I’m always fascinated with the 60s and the 70s. This was a childhood time for me and the things I remember are but flashes of light in my mind…the TV shows, the cars we rode in, the songs on the radio, the clothing, the commercials that told us to smoke and drink, etc. And I do remember the airline commercials for some reason, so when I came across this article by Ann Hood about being a stewardess in the 70s I was sucked right in. First off, Ann Hood is a gifted writer and storyteller. In her article, Into Thin Air (Allure/April 2009) she talks about wanting to be a stewardess, and how it was often frowned upon. This was considered a job for not-so-nice-girls. In 1969 and the early 70s we saw women objectified and suppressed still, and the airline propaganda and limited thinking of those in authority were no exception.
“That was in 1969. National Airlines had a TV commercial in which a pretty blonde looked into the camera and said, “I’m Maggie. Fly me.” Braniff International Airlines had stewardesses who modified their uniforms six times during the flight. Southwest called their stewardesses Love Birds (pic above). And TWA offered domestic flights with internationally costumed stewardesses: The “British” dressed like wenches, the “French” wore gold minis, and the “Italians” wore togas. Just one year earlier, Coffee, Tea or Me?: The Uninhibited Memoirs of Two Airlines Stewardesses (Bartholomew House) had become a best-seller. The book promised “a gold mine of anecdotes from the aerial and amorous lives of those busty, lusty adventurous young ‘stews’ of the swinging 60s.”
Ann goes on, after telling her guidance counselor, Mr. Stone, her dream of becoming a stewardess to which “he burst out laughing” and writes with gusto what she was told, and what she did afterward.
“Ann,” he said to me, smart girls do not become airline stewardesses.”
“Why not?” I asked him. All I wanted was to get out of the depressed mill town where I lived and see the world.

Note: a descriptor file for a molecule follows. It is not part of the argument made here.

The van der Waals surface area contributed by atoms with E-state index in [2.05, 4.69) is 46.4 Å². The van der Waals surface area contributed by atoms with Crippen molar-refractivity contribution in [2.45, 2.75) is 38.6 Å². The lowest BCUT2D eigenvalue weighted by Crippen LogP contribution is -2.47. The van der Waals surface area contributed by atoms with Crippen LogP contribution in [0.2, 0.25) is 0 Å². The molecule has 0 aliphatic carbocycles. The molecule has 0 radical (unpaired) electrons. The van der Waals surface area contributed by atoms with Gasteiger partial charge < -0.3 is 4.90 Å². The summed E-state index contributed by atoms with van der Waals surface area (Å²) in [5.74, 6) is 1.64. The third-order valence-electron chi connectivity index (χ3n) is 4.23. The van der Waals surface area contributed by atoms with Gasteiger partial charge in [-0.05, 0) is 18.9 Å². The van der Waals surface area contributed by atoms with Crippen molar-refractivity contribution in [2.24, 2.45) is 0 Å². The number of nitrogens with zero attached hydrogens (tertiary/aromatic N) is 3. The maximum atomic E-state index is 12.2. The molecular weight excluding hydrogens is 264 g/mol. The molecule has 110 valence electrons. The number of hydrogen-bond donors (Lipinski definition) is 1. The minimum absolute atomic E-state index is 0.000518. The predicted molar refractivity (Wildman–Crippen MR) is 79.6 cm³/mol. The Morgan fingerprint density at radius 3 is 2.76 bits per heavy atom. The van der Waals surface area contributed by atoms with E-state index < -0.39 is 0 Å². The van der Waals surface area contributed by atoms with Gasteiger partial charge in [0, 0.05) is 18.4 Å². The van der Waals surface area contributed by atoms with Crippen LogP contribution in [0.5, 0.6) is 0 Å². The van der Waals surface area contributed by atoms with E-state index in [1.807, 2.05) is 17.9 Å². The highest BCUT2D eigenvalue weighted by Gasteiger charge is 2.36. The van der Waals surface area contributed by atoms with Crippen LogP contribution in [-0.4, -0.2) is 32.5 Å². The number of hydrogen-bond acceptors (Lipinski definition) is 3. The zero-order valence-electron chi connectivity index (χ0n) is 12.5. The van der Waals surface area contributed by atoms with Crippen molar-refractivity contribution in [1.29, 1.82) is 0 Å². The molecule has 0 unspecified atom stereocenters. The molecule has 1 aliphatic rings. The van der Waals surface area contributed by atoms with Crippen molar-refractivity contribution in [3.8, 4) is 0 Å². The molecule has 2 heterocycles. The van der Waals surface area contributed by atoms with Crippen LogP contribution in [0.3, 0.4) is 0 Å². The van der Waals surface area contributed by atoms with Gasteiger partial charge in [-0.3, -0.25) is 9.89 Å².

Mr. Stone looked at me and stroked his muttonchop sideburns. “Smart girls become teachers or nurses. Or,” he added brightly, “they get married.”
In 1969 in West Warwick, Rhode Island, smart girls did not have a lot of options. Teacher, nurse, or wife did not offer me a chance to see the world and have adventures. I left Mr. Stone’s office and went directly to the library, where I took out a book called How to Become an Airline Stewardess. It promised me lunch in Paris and dinner in Manhattan, boyfriends around the world, sophistication and elegance. All I had to do was be tall (check), under the age of 26 (check), single (check), a high-school graduate (likely check), and weigh under 115 pounds (my adolescent body weighed in at 112, so…check). I was on my way.”
Even more interesting is that when she did become employed by TWA, she lived in a constant fear of a surprise weigh-in, where her body weight would determine the continuation of her employment or her expulsion from the company.
“We had been warned about these checks–how we could get off a flight anywhere, anytime, and find a supervisor waiting with a clipboard and a measuring tape. We would get demerits for not wearing lipstick or our uniform jackets…for our heals being too high or too low, for bringing nonregulation luggage …and for a dozen other infractions. And then we would be weighed.” She tells about starving herself, drinking tons of coffee, and not eating a drop of food after three p.m. to keep the weight down. She’d been weighed in at 118, and if she went over that weight, she’d be fired.
Ms. Hood’s friend didn’t keep the her weight off, despite her best efforts. Her friend was met with numerous weigh-in, and subsequent demerits, until one day she was fired. “Through tears and anger, she threatened discrimination lawsuits. “It’s 1979,” she said, “and women can still be fired for their weight?”
Have we come a long way, baby? I would like to think that the airlines didn’t discriminate, that they held weight standards for the flight of the plane, etc., but the fact remains, those girls had to fit into those tiny hot pants and they had to be able to slip on those white leather go-go boots….and, of course, they had to be able to fit down the aisles effortlessly, but mostly they had to appeal to people they attended to, especially the male passengers. “When I look at pictures of myself as a flight attendant, I see now that I was gaunt. I see, too, that Linda was right: Getting fired for your weight was outrageous. But so were most of the requirements forced upon us. We were called flight attendants, but in many ways, we were still just sky girls.”
I still wonder: Have we really come a long way?…
Perhaps new airline attire is a bit different. And a few years back Hooters Airlines went bust…no pun intended….